Think of air pollution as only a problem in other countries? 

“It is true that the footprint of air pollution is smaller in the United States, but there’s no escaping the fact that levels today in North America are still not acceptable,” says Sanjay Rajagopalan, director of the Cardiovascular Research Institute at the Case Western Reserve University School of Medicine.

“If you’re living in an urban environment or in many parts of California, for instance, you may be exposed to persistently high levels of air pollutants.”

Why California? That’s partly due to raging wildfires in the West, which are intensifying because of climate change.

“Pollution levels during forest fires are incredibly high,” says Rajagopalan.

The source of most air pollution: fossil fuels. “The same fossil fuel emissions that drive climate change also drive air pollution,” notes Rajagopalan.

It’s easy to imagine how breathing in polluted air harms people with asthma or other lung problems. Yet the evidence that pollution causes heart attacks or other cardiovascular events is stronger than for lung disease, cancer, or any other illness, says the U.S. Environmental Protection Agency. Here’s how.

The damage

Of the key air pollutants tracked by the EPA, two have an outsized impact on health.

The “ozone layer” in the stratosphere helps keep dangerous ultraviolet radiation from reaching the Earth’s surface. In contrast, “ground-level ozone is produced by photochemical reactions that occur in the presence of sunlight and heat, and it can be very toxic,” says Rajagopalan.

air pollution diagram
Most air pollution comes from burning fossil fuels. Emissions from cars, power plants, oil refineries, factories, etc., can create haze and harm our health.
Environmental Protection Agency.

Even worse: PM2.5—that is, particulate matter (tiny particles and droplets) suspended in the air that measures less than 2.5 microns wide (about 1/30 the width of a human hair).

“Ozone is more important for asthma and lung problems, while particulate matter is disproportionately implicated in cardiovascular events,” says Rajagopalan, who led the panel of experts that wrote the American Heart Association’s advice for protecting yourself from particulate matter.

How does PM2.5 cause trouble? 

“Many people are walking around on the precipice of a heart attack,” notes Rajagopalan. “Air pollution can push you over the cliff.”

It’s not clear how. Among the possibilities: Inhaled particles could lead to inflammation that makes blood more prone to clot. “Or it could destabilize the plaque in your blood vessels,” says Rajagopalan.

PM2.5 may also cause damage over the long term. “Air pollution may elevate blood pressure and accelerate atherosclerosis, the buildup of plaque in blood vessels,” says Rajagopalan.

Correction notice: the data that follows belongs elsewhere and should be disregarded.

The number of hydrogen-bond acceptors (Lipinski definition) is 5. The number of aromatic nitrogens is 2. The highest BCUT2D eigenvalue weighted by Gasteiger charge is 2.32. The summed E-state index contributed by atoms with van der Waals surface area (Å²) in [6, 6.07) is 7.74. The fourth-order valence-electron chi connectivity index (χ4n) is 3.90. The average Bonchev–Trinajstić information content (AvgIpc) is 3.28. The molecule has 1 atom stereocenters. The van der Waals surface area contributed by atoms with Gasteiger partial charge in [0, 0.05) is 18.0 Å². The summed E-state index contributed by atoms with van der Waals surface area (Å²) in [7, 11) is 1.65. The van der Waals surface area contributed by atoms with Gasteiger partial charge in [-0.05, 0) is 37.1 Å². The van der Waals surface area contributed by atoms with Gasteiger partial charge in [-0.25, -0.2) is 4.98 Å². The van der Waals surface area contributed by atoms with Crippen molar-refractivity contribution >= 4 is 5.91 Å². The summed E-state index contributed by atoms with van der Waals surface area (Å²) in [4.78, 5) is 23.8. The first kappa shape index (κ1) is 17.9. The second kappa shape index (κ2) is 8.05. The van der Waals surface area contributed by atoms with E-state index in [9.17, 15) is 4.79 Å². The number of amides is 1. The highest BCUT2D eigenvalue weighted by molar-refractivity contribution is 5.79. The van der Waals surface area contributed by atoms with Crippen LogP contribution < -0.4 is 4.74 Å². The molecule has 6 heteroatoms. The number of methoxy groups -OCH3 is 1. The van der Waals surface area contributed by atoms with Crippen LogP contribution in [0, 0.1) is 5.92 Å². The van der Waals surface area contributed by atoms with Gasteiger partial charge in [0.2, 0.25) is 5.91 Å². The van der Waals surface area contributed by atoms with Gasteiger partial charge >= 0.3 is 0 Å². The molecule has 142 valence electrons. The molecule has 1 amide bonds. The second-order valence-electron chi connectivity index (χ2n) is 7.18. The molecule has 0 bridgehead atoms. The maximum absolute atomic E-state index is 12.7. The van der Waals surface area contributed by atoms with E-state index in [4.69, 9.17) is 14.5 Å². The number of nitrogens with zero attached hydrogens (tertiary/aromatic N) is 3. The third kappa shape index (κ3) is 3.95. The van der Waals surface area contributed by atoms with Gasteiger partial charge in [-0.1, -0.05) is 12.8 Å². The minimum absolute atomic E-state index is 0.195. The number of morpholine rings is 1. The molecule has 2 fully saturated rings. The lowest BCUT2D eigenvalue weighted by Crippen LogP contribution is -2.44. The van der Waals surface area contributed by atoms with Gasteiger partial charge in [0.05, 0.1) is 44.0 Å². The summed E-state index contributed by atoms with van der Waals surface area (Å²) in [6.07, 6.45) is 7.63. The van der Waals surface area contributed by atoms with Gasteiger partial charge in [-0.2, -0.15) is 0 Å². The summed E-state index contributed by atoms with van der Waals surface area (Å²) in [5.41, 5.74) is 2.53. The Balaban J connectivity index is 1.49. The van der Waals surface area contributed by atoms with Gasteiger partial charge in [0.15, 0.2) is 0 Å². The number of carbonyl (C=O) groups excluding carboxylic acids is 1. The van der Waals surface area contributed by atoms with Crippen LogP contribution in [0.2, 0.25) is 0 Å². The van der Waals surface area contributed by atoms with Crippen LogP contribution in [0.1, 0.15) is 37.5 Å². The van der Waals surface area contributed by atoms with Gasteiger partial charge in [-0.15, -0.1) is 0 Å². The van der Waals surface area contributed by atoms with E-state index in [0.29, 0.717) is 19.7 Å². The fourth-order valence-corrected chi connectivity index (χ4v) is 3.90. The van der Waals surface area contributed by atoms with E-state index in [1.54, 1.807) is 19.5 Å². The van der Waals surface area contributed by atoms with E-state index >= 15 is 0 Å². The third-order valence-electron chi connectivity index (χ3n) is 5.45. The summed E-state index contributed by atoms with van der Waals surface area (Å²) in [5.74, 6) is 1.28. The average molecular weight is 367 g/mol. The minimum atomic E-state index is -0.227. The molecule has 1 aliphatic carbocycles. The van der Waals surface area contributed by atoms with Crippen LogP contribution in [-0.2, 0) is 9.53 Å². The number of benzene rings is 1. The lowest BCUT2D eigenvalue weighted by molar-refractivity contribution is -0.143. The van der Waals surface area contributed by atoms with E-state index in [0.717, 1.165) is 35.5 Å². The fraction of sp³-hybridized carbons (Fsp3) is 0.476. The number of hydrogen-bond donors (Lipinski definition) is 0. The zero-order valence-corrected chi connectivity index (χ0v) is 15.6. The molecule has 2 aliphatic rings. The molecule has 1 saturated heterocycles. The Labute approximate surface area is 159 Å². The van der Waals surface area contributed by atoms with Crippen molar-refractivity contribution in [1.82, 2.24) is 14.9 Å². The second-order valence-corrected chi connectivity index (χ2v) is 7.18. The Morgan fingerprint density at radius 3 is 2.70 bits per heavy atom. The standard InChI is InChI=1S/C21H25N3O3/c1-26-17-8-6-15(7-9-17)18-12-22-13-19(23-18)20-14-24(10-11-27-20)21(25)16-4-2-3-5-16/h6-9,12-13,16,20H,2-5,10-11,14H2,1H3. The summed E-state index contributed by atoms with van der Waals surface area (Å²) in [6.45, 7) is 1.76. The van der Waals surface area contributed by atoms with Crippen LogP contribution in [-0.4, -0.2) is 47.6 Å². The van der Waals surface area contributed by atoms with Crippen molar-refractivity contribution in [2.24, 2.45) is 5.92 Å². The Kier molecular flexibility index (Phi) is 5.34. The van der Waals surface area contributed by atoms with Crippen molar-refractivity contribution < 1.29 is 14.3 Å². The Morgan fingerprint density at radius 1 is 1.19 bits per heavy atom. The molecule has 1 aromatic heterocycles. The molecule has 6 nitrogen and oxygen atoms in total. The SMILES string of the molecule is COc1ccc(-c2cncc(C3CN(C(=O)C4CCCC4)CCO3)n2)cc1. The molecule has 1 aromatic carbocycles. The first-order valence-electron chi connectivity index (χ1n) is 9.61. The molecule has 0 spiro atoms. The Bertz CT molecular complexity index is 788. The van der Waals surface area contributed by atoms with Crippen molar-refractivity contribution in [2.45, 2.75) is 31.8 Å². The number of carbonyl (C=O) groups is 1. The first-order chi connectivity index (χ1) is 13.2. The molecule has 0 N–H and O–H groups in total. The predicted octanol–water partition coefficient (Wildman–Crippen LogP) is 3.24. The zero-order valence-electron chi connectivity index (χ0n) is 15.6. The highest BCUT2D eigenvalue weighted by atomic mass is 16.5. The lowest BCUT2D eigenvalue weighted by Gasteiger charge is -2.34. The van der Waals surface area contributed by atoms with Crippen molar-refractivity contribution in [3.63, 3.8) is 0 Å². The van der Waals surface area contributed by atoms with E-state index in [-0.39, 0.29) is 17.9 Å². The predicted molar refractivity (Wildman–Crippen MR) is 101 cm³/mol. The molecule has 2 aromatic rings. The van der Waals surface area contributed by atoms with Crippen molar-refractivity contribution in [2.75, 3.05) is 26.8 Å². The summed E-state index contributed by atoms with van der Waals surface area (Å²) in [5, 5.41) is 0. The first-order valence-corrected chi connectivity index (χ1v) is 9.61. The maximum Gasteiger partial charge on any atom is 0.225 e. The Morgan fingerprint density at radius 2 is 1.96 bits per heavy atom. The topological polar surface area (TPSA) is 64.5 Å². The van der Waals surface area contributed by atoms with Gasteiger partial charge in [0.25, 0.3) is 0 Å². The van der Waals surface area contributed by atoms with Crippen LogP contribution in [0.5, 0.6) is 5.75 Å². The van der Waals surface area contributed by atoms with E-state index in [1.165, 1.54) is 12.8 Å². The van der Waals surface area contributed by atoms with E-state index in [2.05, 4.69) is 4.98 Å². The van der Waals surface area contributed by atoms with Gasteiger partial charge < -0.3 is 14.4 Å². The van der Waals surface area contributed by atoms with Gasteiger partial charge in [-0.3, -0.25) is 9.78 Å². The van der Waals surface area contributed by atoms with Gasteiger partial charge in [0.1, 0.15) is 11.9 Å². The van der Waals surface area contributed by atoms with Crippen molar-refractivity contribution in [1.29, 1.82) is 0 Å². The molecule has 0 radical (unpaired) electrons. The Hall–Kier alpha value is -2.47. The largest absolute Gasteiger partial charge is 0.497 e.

PM2.5 may also damage the lining of blood vessels and disturb heart rhythm.

Some people are at greater risk than others. “They include people over 65, patients with lung disease, heart disease, diabetes, or chronic kidney disease, and people who have had organ transplants,” notes Rajagopalan.

What to do

Here’s how you can protect yourself, especially if you’re at high risk and live in an area with high pollution levels:

  • Check your AQI. Go to the EPA’s website to find the current AQI (Air Quality Index) for your ZIP code.
  • Consider wearing an N95 mask. The same N95 mask that can protect you from Covid can also help keep out PM2.5.
  • Use your car’s AC. If you spend a lot of time in traffic, keep your windows closed, use air conditioning, and consider getting a high-efficiency cabin filter.
  • Consider an air cleaner. The EPA’s website has advice on portable air cleaners (for a room) or an upgraded HEPA filter for your furnace or central HVAC (heating, ventilation, and air conditioning) system. Avoid electrostatic air cleaners, which ionize particles. They can increase ozone levels.
  • Don’t be afraid to exercise outdoors. “For most healthy people, the benefits of exercise even in a slightly higher polluted environment outweigh the adverse consequences,” says Rajagopalan. (To see if the current air quality in your area is unsafe for exercise, go to
screenshot of
Go to to find your area’s current AQI (Air Quality Index), a Fire and Smoke Map, advice on whether it’s safe to exercise outdoors, and more.

Of course, the smartest solution is to stop polluting our air. And that means burning less fossil fuel. 

“If we turn down the dial on using fossil fuel to generate power and transition to a green economy, it’s going to reduce deaths due to air pollution,” says Rajagopalan.

“What’s good for climate change is good for the environment and health.”